Every prepper’s need for their chickens is different, of course, but many of the very best qualities a prepper might cherish in a chicken breed can be found in the Icelandic chicken, a dual-purpose, robust, independent bird that can keep laying even in the dead of winter.
If you’re wondering what’s so special about this breed, it’s almost everything. They are significantly genetically different from all other breeds of domesticated chicken. They were raised in Iceland where they adapted to a cold climate and maintained the ability to forage for their own food.
In fact, they were called Haughænsni, which means “pile chickens.” If you leave them near manure piles, they’ll pick through them happily to find insects. Thus, if you let them run where they can forage, they can significantly supplement their feed, even to the point where they need nothing from you.
The benefit of this is fairly obvious, but for preppers in particular, when calories are hard to find for everyone, turning the birds out on new ground is enough to feed them and keep food for yourself.
These birds are low maintenance in other ways. They go broody easily and will raise their own chicks without the least bit of interference from you. While this isn’t everyone’s ideal characteristic, for preppers, not having to raise the chicks themselves could free up valuable time.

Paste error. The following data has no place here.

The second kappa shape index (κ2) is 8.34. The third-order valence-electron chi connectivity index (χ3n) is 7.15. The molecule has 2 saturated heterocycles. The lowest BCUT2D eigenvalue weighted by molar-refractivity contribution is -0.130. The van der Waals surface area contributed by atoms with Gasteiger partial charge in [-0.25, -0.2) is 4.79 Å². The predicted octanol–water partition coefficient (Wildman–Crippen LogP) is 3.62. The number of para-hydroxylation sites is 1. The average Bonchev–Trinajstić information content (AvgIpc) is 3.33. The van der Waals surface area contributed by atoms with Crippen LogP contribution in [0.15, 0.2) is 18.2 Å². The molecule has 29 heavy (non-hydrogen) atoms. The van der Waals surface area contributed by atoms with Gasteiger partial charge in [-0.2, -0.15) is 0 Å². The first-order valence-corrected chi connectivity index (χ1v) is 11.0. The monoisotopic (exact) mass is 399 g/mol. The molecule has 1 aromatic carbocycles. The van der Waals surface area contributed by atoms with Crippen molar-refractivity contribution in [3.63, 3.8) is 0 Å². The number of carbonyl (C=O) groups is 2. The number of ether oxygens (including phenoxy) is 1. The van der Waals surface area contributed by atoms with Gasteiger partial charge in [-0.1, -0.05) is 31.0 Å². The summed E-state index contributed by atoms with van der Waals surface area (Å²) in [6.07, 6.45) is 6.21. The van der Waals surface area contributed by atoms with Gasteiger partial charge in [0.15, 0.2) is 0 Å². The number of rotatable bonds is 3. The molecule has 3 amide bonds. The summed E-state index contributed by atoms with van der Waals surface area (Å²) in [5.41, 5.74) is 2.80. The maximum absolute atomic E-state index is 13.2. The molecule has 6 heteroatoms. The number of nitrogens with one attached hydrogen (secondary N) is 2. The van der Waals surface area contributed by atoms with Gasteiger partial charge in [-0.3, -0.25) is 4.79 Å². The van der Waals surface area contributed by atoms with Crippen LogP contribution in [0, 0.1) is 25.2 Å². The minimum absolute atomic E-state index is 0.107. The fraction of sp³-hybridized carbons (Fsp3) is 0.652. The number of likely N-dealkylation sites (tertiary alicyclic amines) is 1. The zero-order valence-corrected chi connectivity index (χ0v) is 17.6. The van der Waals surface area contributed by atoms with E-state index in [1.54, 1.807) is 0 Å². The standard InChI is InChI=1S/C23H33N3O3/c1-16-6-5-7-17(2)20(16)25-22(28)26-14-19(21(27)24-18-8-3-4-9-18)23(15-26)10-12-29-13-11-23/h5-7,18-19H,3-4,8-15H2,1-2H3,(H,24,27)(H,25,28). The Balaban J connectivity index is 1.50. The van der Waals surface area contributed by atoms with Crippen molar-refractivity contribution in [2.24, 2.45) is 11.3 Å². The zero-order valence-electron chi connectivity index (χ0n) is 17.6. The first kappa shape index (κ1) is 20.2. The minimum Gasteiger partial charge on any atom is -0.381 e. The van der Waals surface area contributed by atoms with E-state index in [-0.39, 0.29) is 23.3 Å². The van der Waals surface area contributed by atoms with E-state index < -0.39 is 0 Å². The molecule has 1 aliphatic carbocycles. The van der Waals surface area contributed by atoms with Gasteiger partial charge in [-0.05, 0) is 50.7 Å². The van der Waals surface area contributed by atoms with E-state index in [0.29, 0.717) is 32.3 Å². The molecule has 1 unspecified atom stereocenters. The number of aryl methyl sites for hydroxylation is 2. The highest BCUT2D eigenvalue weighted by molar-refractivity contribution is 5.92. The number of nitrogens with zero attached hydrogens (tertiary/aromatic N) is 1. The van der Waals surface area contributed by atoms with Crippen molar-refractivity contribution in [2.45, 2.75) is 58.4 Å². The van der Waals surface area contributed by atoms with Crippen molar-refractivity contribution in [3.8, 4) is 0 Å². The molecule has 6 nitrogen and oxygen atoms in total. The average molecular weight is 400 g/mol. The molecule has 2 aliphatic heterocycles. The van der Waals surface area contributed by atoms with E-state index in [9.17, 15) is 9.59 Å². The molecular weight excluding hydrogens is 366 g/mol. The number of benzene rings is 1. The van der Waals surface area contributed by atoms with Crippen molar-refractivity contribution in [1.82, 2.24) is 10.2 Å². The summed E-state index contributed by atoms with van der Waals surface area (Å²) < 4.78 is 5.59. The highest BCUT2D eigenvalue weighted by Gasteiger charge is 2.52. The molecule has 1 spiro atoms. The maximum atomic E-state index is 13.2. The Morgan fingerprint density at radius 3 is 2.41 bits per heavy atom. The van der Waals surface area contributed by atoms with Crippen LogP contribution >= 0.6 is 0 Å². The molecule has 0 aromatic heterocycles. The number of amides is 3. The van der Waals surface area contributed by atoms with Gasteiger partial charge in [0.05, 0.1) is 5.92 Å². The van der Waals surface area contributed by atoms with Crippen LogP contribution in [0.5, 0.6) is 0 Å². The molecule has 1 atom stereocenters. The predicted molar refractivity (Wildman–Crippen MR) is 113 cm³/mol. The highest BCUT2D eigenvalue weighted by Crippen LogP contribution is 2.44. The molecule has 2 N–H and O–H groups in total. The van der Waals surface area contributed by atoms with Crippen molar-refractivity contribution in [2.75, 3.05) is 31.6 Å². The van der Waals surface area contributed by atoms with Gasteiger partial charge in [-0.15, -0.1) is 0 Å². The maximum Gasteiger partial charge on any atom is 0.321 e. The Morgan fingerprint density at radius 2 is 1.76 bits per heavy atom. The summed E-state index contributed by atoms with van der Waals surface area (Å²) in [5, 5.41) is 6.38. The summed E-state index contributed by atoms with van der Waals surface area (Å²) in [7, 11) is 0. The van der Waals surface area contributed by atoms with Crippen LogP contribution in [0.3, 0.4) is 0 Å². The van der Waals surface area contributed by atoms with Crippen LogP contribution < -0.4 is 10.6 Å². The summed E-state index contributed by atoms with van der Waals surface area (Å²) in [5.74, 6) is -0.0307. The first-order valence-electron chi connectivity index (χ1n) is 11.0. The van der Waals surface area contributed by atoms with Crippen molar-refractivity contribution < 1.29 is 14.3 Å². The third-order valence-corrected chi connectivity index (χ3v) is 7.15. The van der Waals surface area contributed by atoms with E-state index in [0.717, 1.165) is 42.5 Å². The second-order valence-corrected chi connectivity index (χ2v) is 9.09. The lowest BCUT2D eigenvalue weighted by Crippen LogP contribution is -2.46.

If you want to keep them from going broody, you simply collect the eggs once or twice a day, enough that they are never sitting on them for too long, which propels the brooding instinct.
As far as protection from the weather goes, the birds are no more able to handle the cold than other winter-hardy breeds. They need shelter, sometimes heating, and access to unfrozen water. On the other hand, they can keep laying during the winter, depending on how much food they are getting, how much light is available, and individual variance.
More light is always going to increase egg production in any breed, but Icelandic chickens can achieve two eggs per three hens each day in the winter. That’s well above average and better than some breeds in the summer. Keeping them foraging seems to play a role in this.
Of course, Icelandic chickens can also be raised for meat. They’re smaller birds, with the hens hitting three pounds and the roosters hitting four or five pounds.
If your sole goal in raising chickens is producing meat, there may be better breeds for you unless you really value hardly having to feed them or raise the large number of chicks that go into producing meat. If you do want both eggs and meat, then Icelandic chickens will provide sufficient meat for many preppers.
They also have a large amount of genetic diversity. They come in all kinds of colors and with all kinds of combs. On the negative side, large genetic diversity means that poor breeding choices can easily corrupt them, so be sure to get yours from reputable breeders.